2. Its cliquish elitist community and their defense of a bugged flight system. Seriously, if you all would embrace losing those systems, you could see the ESF buffed in other ways. That includes possible fixes to the first issue above. However it means dealing with threats much like other vehicles do. That means players who haven't spent hours of training and weeks of practice being a considerable threat.

    Skill and experience is only ever trumped by teamwork. But even then there is a possibility a newbie can get a kill. Thats the fact of life of infantry and even most ground vehicles. These bugged systems forgo that entirely. And that is why those who defend them wish to keep them. Unfortunately any buffs to ESFs causes issues since those 'elite' pilotds are generally untouchable (outside AA) and they become greater force multipliers in a given fight. So we have a reduced capability aircraft to keep the force multiplier from upsetting the balance.

    To put it shortly. The ESF is a underpowered platform with bugged controls that make up for it. And that's having ramifications across the game.

    I've ran with some high speed outfits in the past. One of the things I've noticed over the last four years is what works and what doesn't. If you want to farm kills and certs. Vehicles are the way to go. But you're not going to take territory with them, at least not quickly. Having won countless alerts capturing entire swathes of continents. Its never been done using main assault vehicles (MBTs, ESFs, Libs). But instead transports in most cases.

    When we did pull out MBTs or ESFs. It was when the alert was over and we were goofing around. That's what the ESF has been regulated to. I don't want to hear this bullsh-t where we don't know how to use them. These were good pilots. But they weren't needed in those coordinated events.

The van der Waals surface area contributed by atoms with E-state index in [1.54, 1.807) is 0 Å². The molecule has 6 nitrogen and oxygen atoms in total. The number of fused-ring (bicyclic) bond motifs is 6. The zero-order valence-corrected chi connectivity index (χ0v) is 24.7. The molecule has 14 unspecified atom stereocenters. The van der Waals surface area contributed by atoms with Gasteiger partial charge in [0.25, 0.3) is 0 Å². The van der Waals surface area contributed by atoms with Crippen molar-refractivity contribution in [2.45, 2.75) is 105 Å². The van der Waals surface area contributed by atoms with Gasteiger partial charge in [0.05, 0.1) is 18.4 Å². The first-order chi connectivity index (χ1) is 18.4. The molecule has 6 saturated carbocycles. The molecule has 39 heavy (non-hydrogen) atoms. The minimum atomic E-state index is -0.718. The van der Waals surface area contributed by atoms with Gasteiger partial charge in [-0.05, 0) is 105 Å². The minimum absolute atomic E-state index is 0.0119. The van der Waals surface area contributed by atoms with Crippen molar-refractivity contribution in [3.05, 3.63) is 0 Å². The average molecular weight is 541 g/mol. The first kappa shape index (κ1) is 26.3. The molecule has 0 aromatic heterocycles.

4. zaspacer

    Well, it's not a bunch of manic fanboys like PS2 Reddit if that what you mean.

    I like these forums. I think it has good info and a good community. It's not my fault that most Devs ignore feedback from their players. When I was a Dev I didn't read the forums much cause we were so busy crunching and I never got around to reading/posting. Though I wish I had done so in hindsight. Regardless, I never dismissed the feedback of players, which I did see from feedback reports during beat. But it seemed most of my fellow Devs seemed to ignore feedback from players they got, almost everyone did not read/post on the forums, and outside of Design very few Devs actually played the game. And even in design it was only a handful of us the really put hours into playing it... and I think I was the only one who dumped hours in with the idea of actually testing and fixing stuff.
  5. ColonelChingles

    That actually sounds like a pretty good idea, actually. Runways and actual airbases would be nice additions to PS2.

    What it would do would be to encourage teamwork with air players. For example, pilots would require other pilots or anti-air to keep the skies clear over an airstrip so that friendly aircraft could take off without being harassed. Ground forces would be needed to secure the perimeter of the base.

    We could even implement more detailed rearming. Using handheld version of the new ANT mining lasers, pilots would transfer munitions from a tower to their vehicle on the runway. They would run over to the ammo tower, "mine" a helping of munitions, then run back to their aircraft and "deposit" the munitions into their plane. This would create extended downtime and vulnerability to aircraft, and also create a valuable task for ammo Sunderers to help pilots rearm more quickly.

    Capturing and attacking an airbase, of course, would be much more meaningful. Besides the warpgate, there might only be three or so airbases per continent. Taking an enemy airbase would mean that the enemy would not have easy access to air units or rearming air units, much like how taking a Tech Plant denies the enemy the ability to pull MBTs.
  6. Insignus

    What I've noticed is that ESFs are at their most powerful when they're being appropriately tasked. By this I mean that someone gives them a valid, group-based and straightforward objective, and directs them on it.